There is a point about friendship and respect being key to a successful relationship along with shared humour, but mostly this is a satire on romantic conventions, which is perhaps why the Punch reviewer seemed to like it so much ("Altogether probbaly the best thing Miss Heyer has yet done"). Along with Miss Hogg these 2 books are giving me a sense of a society on the brink - caught somewhere between old traumas and new anxieties and dealing with both by making jokes - perhaps I'm projecting... But then this is always my thing with Heyer - every time I read her I find something new, and something that feels prescient.
Interesting review! I do think our response to books can change at different points in our lives - certainly if I'd read Anna Karenina when I was young I would have reacted very differently to how I felt reading it as a mature woman!ReplyDelete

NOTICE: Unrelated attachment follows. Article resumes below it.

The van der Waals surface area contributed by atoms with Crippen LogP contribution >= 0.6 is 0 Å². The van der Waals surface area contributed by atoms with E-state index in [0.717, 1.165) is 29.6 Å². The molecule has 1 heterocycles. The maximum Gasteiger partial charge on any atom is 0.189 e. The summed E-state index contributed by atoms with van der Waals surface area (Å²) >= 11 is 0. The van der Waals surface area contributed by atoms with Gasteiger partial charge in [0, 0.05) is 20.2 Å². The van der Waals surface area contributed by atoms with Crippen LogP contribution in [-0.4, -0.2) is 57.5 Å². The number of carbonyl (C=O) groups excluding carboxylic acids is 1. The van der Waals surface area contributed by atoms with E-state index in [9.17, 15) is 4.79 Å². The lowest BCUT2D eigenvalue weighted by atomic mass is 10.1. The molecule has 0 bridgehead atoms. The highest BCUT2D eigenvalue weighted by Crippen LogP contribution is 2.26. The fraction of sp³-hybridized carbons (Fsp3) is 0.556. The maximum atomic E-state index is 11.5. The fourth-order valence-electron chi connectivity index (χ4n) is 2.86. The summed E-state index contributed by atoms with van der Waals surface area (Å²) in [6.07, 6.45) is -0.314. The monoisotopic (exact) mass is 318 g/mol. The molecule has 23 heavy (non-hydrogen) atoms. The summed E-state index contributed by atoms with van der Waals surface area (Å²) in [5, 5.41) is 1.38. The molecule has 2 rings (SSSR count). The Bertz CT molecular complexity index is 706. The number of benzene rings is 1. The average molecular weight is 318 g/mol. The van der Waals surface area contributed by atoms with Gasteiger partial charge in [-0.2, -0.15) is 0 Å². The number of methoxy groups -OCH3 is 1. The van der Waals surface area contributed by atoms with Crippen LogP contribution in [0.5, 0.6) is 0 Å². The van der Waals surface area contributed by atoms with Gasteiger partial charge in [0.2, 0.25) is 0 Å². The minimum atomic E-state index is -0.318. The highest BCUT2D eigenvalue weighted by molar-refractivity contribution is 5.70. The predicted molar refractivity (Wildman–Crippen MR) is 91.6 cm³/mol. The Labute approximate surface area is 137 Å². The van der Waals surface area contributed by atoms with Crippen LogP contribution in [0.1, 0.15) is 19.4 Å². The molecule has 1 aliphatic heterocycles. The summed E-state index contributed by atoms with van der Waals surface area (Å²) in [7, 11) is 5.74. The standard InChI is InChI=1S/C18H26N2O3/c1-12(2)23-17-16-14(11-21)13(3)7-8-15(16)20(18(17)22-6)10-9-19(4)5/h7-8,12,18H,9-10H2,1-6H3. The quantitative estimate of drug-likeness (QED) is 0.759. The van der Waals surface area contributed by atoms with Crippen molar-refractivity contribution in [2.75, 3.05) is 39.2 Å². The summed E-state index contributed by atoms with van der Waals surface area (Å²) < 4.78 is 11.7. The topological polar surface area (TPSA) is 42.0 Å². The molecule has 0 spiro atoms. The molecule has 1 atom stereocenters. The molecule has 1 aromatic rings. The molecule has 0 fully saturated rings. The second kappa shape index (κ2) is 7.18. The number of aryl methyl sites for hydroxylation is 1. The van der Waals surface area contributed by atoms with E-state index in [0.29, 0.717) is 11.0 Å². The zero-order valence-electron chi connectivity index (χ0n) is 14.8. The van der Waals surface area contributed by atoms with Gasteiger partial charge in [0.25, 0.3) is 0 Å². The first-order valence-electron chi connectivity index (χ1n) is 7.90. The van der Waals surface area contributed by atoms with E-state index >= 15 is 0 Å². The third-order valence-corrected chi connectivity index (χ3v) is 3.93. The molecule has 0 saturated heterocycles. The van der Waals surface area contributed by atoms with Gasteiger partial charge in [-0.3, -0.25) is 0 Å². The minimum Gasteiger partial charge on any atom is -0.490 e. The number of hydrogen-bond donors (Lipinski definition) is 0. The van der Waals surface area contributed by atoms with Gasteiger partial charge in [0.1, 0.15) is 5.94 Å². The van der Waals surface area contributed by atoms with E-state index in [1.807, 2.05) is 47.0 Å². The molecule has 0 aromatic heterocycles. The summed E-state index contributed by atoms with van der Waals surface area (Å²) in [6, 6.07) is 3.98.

It's what makes me consider Heyer to be a great writer of decent books. She's been a constant favourite for more than 30 years because whenever I read her she gives me something for where I'm at now and the world I find myself in. She's not perfect, but there's enough humour and substance to always make her interesting if you look beyond the genre conventions of what she's writing.ReplyDelete